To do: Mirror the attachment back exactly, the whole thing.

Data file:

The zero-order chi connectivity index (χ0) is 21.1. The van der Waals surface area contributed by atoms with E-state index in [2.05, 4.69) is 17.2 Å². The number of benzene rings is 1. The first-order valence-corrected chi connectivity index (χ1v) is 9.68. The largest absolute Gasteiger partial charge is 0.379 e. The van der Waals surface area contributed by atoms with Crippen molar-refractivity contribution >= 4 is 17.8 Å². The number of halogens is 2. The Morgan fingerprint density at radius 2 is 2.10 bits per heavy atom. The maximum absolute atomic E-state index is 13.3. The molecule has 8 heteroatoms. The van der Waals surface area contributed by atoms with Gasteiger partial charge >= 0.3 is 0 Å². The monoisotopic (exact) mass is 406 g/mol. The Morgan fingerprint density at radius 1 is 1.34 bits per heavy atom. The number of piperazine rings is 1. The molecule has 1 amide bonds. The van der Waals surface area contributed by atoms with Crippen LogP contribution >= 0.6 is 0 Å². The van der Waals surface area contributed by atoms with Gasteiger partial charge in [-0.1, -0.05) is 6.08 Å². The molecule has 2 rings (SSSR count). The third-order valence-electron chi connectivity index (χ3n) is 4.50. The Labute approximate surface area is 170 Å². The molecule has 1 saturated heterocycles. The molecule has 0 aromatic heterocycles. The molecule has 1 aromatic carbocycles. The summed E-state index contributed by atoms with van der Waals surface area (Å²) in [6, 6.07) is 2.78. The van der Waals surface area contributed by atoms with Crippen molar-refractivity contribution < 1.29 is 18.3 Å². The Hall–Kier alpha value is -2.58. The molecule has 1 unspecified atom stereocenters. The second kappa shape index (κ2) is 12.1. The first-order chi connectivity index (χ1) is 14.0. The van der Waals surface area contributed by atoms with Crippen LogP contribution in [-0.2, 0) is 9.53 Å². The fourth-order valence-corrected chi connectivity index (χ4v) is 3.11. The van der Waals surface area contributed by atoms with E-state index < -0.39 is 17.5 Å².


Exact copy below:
The zero-order chi connectivity index (χ0) is 21.1. The van der Waals surface area contributed by atoms with E-state index in [2.05, 4.69) is 17.2 Å². The number of benzene rings is 1. The first-order valence-corrected chi connectivity index (χ1v) is 9.68. The largest absolute Gasteiger partial charge is 0.379 e. The van der Waals surface area contributed by atoms with Crippen molar-refractivity contribution >= 4 is 17.8 Å². The number of halogens is 2. The Morgan fingerprint density at radius 2 is 2.10 bits per heavy atom. The maximum absolute atomic E-state index is 13.3. The molecule has 8 heteroatoms. The van der Waals surface area contributed by atoms with Gasteiger partial charge >= 0.3 is 0 Å². The monoisotopic (exact) mass is 406 g/mol. The Morgan fingerprint density at radius 1 is 1.34 bits per heavy atom. The number of piperazine rings is 1. The molecule has 1 amide bonds. The van der Waals surface area contributed by atoms with Crippen LogP contribution >= 0.6 is 0 Å². The van der Waals surface area contributed by atoms with Gasteiger partial charge in [-0.1, -0.05) is 6.08 Å². The molecule has 2 rings (SSSR count). The third-order valence-electron chi connectivity index (χ3n) is 4.50. The Labute approximate surface area is 170 Å². The molecule has 1 saturated heterocycles. The molecule has 0 aromatic heterocycles. The molecule has 1 aromatic carbocycles. The summed E-state index contributed by atoms with van der Waals surface area (Å²) in [6, 6.07) is 2.78. The van der Waals surface area contributed by atoms with Crippen molar-refractivity contribution < 1.29 is 18.3 Å². The Hall–Kier alpha value is -2.58. The molecule has 1 unspecified atom stereocenters. The second kappa shape index (κ2) is 12.1. The first-order chi connectivity index (χ1) is 14.0. The van der Waals surface area contributed by atoms with Crippen LogP contribution in [-0.2, 0) is 9.53 Å². The fourth-order valence-corrected chi connectivity index (χ4v) is 3.11. The van der Waals surface area contributed by atoms with E-state index < -0.39 is 17.5 Å².